In at the deep end

Tiana Tem­ple­man sam­ples snorkelling in the clear, emer­ald wa­ters of Thai­land’s Koh Lanta

The Weekend Australian - Travel - - Front Page -

EMER­ALD Cave, this way,’’ shouts our guide as he jumps into the An­daman Sea. None of us knows much about Tham Mo­rakot, or Emer­ald Cave, other than it has a se­cret beach and is con­sid­ered a must-see on our half-day snorkelling tour around Koh Lanta’s Na­tional Marine Park.

I still can’t see any cave: just lime­stone cliffs soar­ing into the clear blue sky above our speed­boat, which holds 20 be­mused tourists who, like me, won­der what is go­ing on. Then the crew springs into action. Life­jack­ets are thrust to­wards us and we are gen­tly but firmly hus­tled into the wa­ter. I am one of three Aus­tralians who dis­miss the bat­tered buoy­ancy vests with an airy wave and dive non­cha­lantly into the sea, paus­ing only to read­just our ill-fit­ting flip­pers be­fore we swim to­wards the guide.

As we float to­wards a sheer cliff face, a jagged hole above the wa­ter line is slowly re­vealed. Be­hind me I hear low mur­murs and ner­vous laugh­ter from the rest of the group.

‘‘ Come now,’’ says the guide ur­gently, wav­ing his bat­tered torch. ‘‘ The tide here is quick.’’

I duck my head in­vol­un­tar­ily as we en­ter a cav­ern filled with sta­lac­tites sil­hou­et­ted in the flick­er­ing torch beam. Their rocky fin­gers push to­wards tiny waves cre­ated by the swell as if they too want to im­merse them­selves in the clear, cool wa­ter. The three of us without life­jack­ets swim quickly and for a mo­ment we are alone in Emer­ald Cave as the guide re­turns to fetch the oth­ers who are still out­side.

Wa­ter slaps gen­tly against the an­cient lime­stone and our breath­ing echoes off the cav­ern walls. We turn back to­wards the tiny open­ing where the sea re­sem­bles an irides­cent emer­ald car­pet lit from be­low, and gasp in uni­son just be­fore the mo­ment is lost.

The sun re­treats be­hind a cloud and we are soon sur­rounded by ex­cited chat­ter and swept up with the rest of the group.

Luck is on our side as con­di­tions must be per­fect in or­der to en­ter Emer­ald Cave; an­other passenger says she has done this same tour three times without suc­cess be­fore to­day. She is swim­ming be­side us up front with the guide, which we dis­cover is the only place to be. His

Cave dwellers: Snorkellers in the shadow of pre­cip­i­tous lime­stone cliffs af­ter ex­it­ing the Emer­ald Cave torch is hope­lessly in­ad­e­quate for such a large group and the sun­light at the cave en­trance has long since been left be­hind.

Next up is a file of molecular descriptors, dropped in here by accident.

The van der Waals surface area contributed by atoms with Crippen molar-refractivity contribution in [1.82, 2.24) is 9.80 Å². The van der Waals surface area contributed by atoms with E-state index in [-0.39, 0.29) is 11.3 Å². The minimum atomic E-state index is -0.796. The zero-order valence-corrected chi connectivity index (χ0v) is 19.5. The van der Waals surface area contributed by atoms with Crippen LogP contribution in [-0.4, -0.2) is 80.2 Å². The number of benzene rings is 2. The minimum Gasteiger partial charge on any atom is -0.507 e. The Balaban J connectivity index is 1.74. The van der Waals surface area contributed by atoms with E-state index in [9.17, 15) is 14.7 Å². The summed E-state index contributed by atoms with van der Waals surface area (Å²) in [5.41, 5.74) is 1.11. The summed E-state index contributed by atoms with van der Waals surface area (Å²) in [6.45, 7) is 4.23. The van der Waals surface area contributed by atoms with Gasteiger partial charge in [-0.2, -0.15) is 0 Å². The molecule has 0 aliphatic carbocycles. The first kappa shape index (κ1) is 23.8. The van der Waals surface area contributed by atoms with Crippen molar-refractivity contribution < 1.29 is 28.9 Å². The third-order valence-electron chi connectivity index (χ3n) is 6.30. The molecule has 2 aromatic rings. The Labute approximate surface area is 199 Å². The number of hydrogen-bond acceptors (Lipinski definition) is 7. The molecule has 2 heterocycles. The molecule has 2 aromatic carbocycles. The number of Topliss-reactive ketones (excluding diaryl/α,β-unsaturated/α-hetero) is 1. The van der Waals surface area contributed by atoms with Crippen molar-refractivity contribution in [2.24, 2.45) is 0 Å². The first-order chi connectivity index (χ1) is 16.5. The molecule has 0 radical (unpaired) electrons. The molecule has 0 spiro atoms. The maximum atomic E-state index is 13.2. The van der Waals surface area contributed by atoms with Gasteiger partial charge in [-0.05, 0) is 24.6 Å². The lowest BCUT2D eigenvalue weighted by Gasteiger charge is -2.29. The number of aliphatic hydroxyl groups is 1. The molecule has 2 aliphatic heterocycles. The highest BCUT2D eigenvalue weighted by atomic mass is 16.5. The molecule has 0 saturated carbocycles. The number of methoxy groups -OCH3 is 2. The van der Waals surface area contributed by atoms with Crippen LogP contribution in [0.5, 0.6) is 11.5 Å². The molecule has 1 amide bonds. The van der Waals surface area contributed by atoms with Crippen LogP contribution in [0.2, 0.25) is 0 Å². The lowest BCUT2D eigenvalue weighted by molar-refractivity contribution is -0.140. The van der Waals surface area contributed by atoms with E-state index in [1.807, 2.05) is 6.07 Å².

Pitch black en­velops us and it seems the long, wind­ing un­der­ground cav­ern has no end. Be­hind me there are shouts and splashes and a woman keeps say­ing, ‘‘ I want to go back, I want to go back’’, not un­like Dorothy lost in Oz. Like a child in a dark­ened room, my imagination runs wild and thoughts of hideous sea beast­ies fill my head along with the in­creas­ingly anx­ious shouts echo­ing off the cave walls. When some­thing brushes against my hand I let out a shout.

‘‘ I can see day­light,’’ yells my hus­band, who is up ahead. ‘‘ Not far now, keep go­ing.’’

We swim quickly to­wards the dis­tant glow and splash through clear waist-deep wa­ter to sit on a tiny cres­centshaped beach. Lime­stone cliffs tow­er­ing 100m high are cov­ered with jun­gle veg­e­ta­tion and en­close this se­cret place which pi­rates sup­pos­edly used to store trea­sure. As we revel in all this beauty, we hear an­other group mak­ing its way through the cav­ern. The muf­fled sound of their splash­ing chaos echoes to­wards the beach and a few of us grin know­ingly at each other.

But the tide is turn­ing and we can’t stay long. It seems our 80m swim back to the boat takes no time at all and soon we are bob­bing in the wa­ter where our ad­ven­ture be­gan. I am glad our guide made us leave when he did, as the cave open­ing now seems no­tice­ably lower. As he climbs back on board I re­alise he has the same en­cour­ag­ing smile as the per­son who fi­nally coaxed me to jump into the deep end of a pool. Some­times it is best to push fear aside and just do it.

Check­list

Krabi In­ter­na­tional Air­port is the clos­est gate­way to Koh Lanta; there are sev­eral flights a day be­tween Bangkok and Krabi. From Krabi to Koh Lanta takes about two hours, in­clud­ing two car ferry cross­ings. Emer­ald Cave can be vis­ited as part of a Four Is­lands snorkel trip op­er­ated by Opal Travel, which in­cludes snorkelling at Ngai Is­land, Haa Is­land, Maa Is­land and Muk Is­land (Emer­ald Cave), and a Thai buf­fet lunch; $95 a per­son. More: +66 89 469 9262. www.thai­land.net.au www.golanta.info

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